House Bill 1008 would establish the Student Learning Recovery Grant Program to help students experiencing learning loss due to the pandemic. This proposal would create a $150 million grant program to provide individuals or organizations resources to help students this summer who have fallen behind in class, scored below academic standards or are at risk of falling behind. By providing the tools necessary help close learning gaps, this grant program could provide additional support for students on their journey to get the most out of their education.  

The Indiana Department of Education, along with the State Board of Education, would determine program criteria for grants. Applying organizations, which could include local schools, colleges or universities, community or philanthropic organizations, and prospective, current and retired educators, would be required to submit a plan detailing the programs that would supplement a student’s regular coursework. The DOE would be responsible for overseeing the grant program.

Click here to learn more.

Targeting IN’s Health Challenges

According to the United Health Foundation’s 2020 American Health Ranking, Indiana falls near the bottom in numerous health categories, including smoking rates, obesity rates, and multiple chronic conditions. Last year, the COVID-19 pandemic made the public health disparities Hoosiers regularly face even more apparent.

To help more Hoosiers lead healthier lifestyles, House Bill 1007 would establish a new public health grant program aimed at providing funding to address multiple public health issues around the state. The Indiana Department of Health would administer these grants, prioritizing new and existing proposals that focus on tackling chronic health issues such as diabetes, obesity and heart disease.

The proposed grant program, IN It For Health, is based on Indiana’s successful Safety PIN program, which provides funding to local health organizations to reduce Indiana’s infant mortality rate. Last year, through the Safety PIN and other programs, Indiana reached a record-low infant mortality rate for the first time in the state’s history.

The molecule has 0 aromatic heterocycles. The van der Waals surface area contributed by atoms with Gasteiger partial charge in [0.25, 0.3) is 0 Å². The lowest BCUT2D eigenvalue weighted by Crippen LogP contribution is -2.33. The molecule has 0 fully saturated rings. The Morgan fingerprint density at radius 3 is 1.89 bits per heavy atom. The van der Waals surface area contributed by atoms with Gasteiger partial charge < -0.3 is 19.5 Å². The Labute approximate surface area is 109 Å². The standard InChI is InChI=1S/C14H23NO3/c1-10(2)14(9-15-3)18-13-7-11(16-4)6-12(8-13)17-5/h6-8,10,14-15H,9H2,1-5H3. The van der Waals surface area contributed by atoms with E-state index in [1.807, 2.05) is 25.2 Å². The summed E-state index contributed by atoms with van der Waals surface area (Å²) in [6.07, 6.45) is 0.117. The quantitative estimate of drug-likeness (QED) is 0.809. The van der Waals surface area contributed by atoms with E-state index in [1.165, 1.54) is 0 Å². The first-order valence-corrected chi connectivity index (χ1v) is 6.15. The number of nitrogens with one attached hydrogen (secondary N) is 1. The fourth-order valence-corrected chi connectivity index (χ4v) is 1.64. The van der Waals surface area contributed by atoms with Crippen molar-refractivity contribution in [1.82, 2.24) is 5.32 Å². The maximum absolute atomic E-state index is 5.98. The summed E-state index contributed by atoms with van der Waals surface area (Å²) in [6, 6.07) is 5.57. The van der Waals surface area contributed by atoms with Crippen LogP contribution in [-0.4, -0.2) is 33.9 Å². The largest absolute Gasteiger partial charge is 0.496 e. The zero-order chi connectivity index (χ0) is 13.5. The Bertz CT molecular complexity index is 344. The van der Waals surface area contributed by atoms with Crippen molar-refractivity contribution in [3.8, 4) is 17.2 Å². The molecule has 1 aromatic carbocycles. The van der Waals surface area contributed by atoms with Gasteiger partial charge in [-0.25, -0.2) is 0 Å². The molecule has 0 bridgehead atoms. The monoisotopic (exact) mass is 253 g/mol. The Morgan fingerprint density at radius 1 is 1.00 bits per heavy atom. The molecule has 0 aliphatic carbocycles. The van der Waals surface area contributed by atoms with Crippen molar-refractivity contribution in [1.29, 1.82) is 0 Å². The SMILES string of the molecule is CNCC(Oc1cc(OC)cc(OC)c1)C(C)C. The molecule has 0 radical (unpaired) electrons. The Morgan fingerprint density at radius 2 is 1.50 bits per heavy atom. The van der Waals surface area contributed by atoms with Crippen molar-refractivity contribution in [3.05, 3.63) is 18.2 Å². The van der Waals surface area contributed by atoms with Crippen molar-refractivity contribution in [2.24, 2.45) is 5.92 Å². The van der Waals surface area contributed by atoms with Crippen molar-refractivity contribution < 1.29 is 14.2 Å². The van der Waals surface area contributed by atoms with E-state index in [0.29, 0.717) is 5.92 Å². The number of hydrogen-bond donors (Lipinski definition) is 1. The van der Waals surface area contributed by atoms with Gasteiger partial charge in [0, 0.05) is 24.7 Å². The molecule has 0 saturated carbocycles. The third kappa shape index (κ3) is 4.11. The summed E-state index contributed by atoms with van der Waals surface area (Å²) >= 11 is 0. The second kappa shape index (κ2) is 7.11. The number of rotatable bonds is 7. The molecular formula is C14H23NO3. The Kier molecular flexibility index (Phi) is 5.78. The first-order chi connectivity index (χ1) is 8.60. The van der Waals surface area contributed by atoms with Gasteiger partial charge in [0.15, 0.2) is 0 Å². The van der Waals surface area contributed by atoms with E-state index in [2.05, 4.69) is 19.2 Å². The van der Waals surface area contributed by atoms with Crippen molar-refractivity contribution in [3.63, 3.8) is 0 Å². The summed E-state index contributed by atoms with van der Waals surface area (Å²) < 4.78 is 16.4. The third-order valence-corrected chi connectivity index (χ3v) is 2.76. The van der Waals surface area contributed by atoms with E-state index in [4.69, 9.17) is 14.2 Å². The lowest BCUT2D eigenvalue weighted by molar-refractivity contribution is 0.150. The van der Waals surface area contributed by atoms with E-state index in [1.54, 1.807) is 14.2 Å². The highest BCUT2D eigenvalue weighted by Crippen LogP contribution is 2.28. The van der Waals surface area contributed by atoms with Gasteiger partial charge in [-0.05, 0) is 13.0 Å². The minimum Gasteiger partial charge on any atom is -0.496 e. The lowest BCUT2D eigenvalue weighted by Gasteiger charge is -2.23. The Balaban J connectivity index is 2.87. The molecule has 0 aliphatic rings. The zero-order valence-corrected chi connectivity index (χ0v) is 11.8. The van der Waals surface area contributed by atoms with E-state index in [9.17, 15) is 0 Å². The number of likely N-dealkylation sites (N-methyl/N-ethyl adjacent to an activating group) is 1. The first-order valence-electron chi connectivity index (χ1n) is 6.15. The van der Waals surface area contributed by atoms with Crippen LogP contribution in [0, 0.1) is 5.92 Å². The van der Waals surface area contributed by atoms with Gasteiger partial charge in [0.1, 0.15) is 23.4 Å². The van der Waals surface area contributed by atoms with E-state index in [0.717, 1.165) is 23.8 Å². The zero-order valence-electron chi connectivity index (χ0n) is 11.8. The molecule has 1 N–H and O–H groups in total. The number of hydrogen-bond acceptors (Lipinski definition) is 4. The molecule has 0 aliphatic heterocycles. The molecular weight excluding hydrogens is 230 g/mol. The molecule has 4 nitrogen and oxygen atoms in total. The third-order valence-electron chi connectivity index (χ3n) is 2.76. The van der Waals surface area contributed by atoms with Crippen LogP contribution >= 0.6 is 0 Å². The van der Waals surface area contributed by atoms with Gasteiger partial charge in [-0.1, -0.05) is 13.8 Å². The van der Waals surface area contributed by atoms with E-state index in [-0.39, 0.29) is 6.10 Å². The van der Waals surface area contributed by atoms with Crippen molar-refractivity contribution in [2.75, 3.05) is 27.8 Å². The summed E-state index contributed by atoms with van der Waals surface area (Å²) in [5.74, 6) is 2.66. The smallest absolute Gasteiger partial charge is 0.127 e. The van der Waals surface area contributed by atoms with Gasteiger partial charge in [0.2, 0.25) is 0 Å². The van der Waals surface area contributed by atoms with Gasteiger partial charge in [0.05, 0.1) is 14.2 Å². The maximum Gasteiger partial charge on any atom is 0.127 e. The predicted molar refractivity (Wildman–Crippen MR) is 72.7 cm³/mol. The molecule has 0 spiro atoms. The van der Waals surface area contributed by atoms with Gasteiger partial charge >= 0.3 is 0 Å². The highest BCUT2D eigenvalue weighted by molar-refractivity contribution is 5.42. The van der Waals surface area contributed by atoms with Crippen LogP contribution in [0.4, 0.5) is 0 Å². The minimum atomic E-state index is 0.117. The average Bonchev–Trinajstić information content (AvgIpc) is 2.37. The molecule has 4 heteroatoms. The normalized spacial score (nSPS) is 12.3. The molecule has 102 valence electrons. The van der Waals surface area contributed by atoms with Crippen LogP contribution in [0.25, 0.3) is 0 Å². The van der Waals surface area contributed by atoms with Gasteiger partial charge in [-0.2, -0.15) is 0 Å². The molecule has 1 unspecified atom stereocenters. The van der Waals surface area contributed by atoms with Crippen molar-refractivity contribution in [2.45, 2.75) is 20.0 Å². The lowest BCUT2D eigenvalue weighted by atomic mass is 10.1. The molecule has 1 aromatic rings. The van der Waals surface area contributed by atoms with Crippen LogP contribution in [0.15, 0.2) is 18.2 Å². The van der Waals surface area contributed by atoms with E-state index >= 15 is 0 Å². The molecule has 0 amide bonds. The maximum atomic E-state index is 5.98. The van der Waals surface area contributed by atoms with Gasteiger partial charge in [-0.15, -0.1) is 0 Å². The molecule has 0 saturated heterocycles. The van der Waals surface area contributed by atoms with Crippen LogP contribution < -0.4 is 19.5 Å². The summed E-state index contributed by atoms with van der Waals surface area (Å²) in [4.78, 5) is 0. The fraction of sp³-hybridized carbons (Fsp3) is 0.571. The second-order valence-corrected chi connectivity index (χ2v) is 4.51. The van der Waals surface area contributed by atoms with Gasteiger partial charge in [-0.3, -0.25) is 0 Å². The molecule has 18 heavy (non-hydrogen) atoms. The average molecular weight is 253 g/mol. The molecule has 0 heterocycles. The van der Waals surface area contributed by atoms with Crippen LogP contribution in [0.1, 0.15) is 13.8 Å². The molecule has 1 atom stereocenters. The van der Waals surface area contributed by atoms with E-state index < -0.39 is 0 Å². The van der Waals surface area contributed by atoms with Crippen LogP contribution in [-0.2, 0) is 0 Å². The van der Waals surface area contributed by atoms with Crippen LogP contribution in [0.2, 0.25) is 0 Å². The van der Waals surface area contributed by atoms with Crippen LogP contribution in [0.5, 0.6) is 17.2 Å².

To learn more about House Bill 1007, visit

Supporting Local Law Enforcement

This session, House Republicans are working on legislation to support local law enforcement, and boost accountability and transparency in policing.

House Bill 1006 would require full employment record sharing between police departments to identify bad actors, provide additional flexibility to the Indiana Law Enforcement Training Board in order to address significant officer misconduct, and require de-escalation training for new recruits and current officers.

House lawmakers are also committed to investing in improved training programs and much-needed facility upgrades at the Indiana Law Enforcement Academy, which hasn’t been updated since the 1970s.

Indiana’s public safety officials risk their lives to protect local communities, and they need the tools to continue keeping Hoosiers safe. Key supporters of the proposal include the Indiana State Police, Indiana State Police Alliance, Indiana Fraternal Order of Police, Indiana Sheriff’s Association, Indiana Association of Chiefs of Police, Indiana Law Enforcement Academy, Hoosier State Press Association, Inc., the Indy Chamber of Commerce and the Public Defender Commission. 

From improved training to increased accountability, these enhancements would help Hoosier police officers better serve and protect their communities.